Bankruptcy for Military Personnel: Any Differences?
Military personnel are afforded a few extra tools under bankruptcy law. Learn about them here.
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For the most part, the bankruptcy rules and process is the same for military personnel, veterans, and non-military members of society. However, being a veteran or on active duty in the miltary does confer special treatment in a few areas of bankruptcy.
Servicemembers’ Civil Relief Act: Bankrutpcies May Be "Stayed" While on Duty
The Servicemembers' Civil Relief Act (SCRA) not only protects the right of military personnel to file for bankruptcy, but also it grants a court the right to stay bankruptcy proceedings against active-duty military members. Some SCRA protections may be extended to inductees and reservists who have been given their orders and have not yet been inducted or reported to active duty.
In general, SCRA protections end for active-duty military personnel:
- 90 days after being discharged from active duty
- 90 days after being discharged from military service, or
- upon their death.
The Means Test Does Not Apply to Disabled Veterans
Generally, if you file for Chapter 7 bankruptcy and your income is greater than the median income in your state, you'll have to take the "means test." Under the means test, you deduct certain allowed expenses from your income. If you have enough left over to fund a Chapter 13 repayment plan, you probably won't be allowed to file for Chapter 7 bankruptcy. Your filing will be "presumed" to be an abuse.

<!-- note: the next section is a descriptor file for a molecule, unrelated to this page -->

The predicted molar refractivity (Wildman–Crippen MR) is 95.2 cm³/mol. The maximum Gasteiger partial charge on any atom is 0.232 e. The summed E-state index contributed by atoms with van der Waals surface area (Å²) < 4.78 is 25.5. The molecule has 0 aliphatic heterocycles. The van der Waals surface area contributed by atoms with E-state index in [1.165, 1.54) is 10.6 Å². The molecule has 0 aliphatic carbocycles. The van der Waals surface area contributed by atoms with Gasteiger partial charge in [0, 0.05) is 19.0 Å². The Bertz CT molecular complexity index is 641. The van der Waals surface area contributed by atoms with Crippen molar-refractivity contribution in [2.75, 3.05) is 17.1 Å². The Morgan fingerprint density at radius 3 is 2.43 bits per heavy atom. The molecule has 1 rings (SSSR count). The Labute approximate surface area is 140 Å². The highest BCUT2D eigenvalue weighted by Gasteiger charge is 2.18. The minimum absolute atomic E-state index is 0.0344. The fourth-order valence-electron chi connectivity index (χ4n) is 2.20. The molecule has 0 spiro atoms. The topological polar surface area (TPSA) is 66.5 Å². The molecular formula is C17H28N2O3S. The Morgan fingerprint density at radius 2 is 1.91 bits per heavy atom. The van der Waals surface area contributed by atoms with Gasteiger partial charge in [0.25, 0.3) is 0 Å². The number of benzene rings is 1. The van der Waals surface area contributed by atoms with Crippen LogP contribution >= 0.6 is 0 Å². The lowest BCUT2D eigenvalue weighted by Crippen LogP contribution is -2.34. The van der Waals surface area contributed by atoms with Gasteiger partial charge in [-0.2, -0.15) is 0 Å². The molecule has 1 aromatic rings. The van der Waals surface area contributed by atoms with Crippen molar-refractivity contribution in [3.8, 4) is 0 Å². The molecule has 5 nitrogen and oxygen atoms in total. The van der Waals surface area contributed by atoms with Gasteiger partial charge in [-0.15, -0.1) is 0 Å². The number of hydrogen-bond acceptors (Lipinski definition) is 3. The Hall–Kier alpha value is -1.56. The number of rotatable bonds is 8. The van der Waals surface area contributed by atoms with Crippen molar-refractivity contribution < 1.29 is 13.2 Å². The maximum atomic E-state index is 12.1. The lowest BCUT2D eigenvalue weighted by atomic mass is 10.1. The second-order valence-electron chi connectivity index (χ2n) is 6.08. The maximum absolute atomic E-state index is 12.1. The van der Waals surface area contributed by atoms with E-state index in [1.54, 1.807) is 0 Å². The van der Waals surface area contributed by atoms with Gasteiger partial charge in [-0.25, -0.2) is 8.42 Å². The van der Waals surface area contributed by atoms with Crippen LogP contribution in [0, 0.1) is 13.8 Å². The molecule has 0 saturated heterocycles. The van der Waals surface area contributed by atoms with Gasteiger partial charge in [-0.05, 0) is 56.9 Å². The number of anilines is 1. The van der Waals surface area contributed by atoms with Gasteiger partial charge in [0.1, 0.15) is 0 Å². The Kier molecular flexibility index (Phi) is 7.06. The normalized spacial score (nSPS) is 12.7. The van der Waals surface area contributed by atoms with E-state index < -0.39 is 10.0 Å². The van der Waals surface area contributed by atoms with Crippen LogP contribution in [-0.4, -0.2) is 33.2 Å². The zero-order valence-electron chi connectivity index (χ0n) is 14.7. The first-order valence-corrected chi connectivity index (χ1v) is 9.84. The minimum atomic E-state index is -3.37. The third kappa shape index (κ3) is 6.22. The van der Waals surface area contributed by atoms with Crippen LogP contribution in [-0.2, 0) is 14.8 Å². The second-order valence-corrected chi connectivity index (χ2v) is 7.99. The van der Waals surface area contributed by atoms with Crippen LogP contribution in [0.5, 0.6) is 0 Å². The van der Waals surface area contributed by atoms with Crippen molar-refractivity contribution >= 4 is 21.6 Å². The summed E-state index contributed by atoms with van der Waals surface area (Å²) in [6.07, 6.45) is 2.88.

There is an exception to this rule for disabled veterans. If your disability is rated at least 30% and more than half of your debt was incurred while you were on active duty or performing a homeland defense activity, you don't have to take the means test. This means you get to file for Chapter 7 bankruptcy regardless of how much income you have.
Active Duty Might Overcome a Presumption of Abuse for the Means Test
If you aren't a veteran, and after the means test your remaining income puts you in the "presumed abuse" category, you might still be ble to file for Chapter 7 bankruptcy if you can show that special circumstances apply in your case. The special circumstances must increase your expenses or decrease your income so that you would pass the means test.
Although "special circumstances" is not defined in bankruptcy law, Congress has cited as an example of a special circumstance, "a call or order to active duty in the Armed Forces." This means that if you have extra expenses because of your military service that wouldn't otherwise be counted for purposes of the means test, you may be able to overcome a presumption of abuse -- and be permitted to file for Chapter 7 bankruptcy.